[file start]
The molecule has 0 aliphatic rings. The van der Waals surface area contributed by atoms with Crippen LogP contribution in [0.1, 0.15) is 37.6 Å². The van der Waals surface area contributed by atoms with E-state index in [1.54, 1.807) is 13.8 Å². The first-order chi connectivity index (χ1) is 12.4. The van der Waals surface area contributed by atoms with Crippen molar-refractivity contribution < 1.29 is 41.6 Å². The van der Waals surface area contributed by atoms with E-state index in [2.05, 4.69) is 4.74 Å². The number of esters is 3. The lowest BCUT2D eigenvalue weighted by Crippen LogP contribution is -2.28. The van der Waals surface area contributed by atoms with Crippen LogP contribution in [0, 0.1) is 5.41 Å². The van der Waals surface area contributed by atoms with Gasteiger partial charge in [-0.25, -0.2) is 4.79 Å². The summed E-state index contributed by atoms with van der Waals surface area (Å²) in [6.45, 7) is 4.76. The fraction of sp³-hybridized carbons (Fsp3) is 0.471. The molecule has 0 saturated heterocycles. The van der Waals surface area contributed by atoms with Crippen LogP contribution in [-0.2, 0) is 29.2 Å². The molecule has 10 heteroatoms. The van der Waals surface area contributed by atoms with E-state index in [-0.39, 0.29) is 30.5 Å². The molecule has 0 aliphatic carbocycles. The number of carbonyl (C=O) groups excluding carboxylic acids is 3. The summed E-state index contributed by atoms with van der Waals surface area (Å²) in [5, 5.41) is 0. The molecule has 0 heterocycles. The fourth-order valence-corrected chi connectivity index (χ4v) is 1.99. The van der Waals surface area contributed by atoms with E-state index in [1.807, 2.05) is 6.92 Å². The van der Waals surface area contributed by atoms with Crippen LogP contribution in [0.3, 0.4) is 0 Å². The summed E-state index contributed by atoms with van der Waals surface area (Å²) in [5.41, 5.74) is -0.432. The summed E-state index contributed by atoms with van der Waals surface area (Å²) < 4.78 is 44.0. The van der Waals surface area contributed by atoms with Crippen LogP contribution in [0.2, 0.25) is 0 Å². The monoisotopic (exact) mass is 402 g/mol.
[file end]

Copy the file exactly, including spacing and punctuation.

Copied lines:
The molecule has 0 aliphatic rings. The van der Waals surface area contributed by atoms with Crippen LogP contribution in [0.1, 0.15) is 37.6 Å². The van der Waals surface area contributed by atoms with E-state index in [1.54, 1.807) is 13.8 Å². The first-order chi connectivity index (χ1) is 12.4. The van der Waals surface area contributed by atoms with Crippen molar-refractivity contribution < 1.29 is 41.6 Å². The van der Waals surface area contributed by atoms with E-state index in [2.05, 4.69) is 4.74 Å². The number of esters is 3. The lowest BCUT2D eigenvalue weighted by Crippen LogP contribution is -2.28. The van der Waals surface area contributed by atoms with Crippen LogP contribution in [0, 0.1) is 5.41 Å². The van der Waals surface area contributed by atoms with Gasteiger partial charge in [-0.25, -0.2) is 4.79 Å². The summed E-state index contributed by atoms with van der Waals surface area (Å²) in [6.45, 7) is 4.76. The fraction of sp³-hybridized carbons (Fsp3) is 0.471. The molecule has 0 saturated heterocycles. The van der Waals surface area contributed by atoms with Crippen LogP contribution in [-0.2, 0) is 29.2 Å². The molecule has 10 heteroatoms. The van der Waals surface area contributed by atoms with E-state index in [-0.39, 0.29) is 30.5 Å². The molecule has 0 aliphatic carbocycles. The number of carbonyl (C=O) groups excluding carboxylic acids is 3. The summed E-state index contributed by atoms with van der Waals surface area (Å²) in [5, 5.41) is 0. The molecule has 0 heterocycles. The fourth-order valence-corrected chi connectivity index (χ4v) is 1.99. The van der Waals surface area contributed by atoms with E-state index in [1.807, 2.05) is 6.92 Å². The van der Waals surface area contributed by atoms with Crippen LogP contribution in [0.3, 0.4) is 0 Å². The summed E-state index contributed by atoms with van der Waals surface area (Å²) in [5.41, 5.74) is -0.432. The summed E-state index contributed by atoms with van der Waals surface area (Å²) < 4.78 is 44.0. The van der Waals surface area contributed by atoms with Crippen LogP contribution in [0.2, 0.25) is 0 Å². The monoisotopic (exact) mass is 402 g/mol.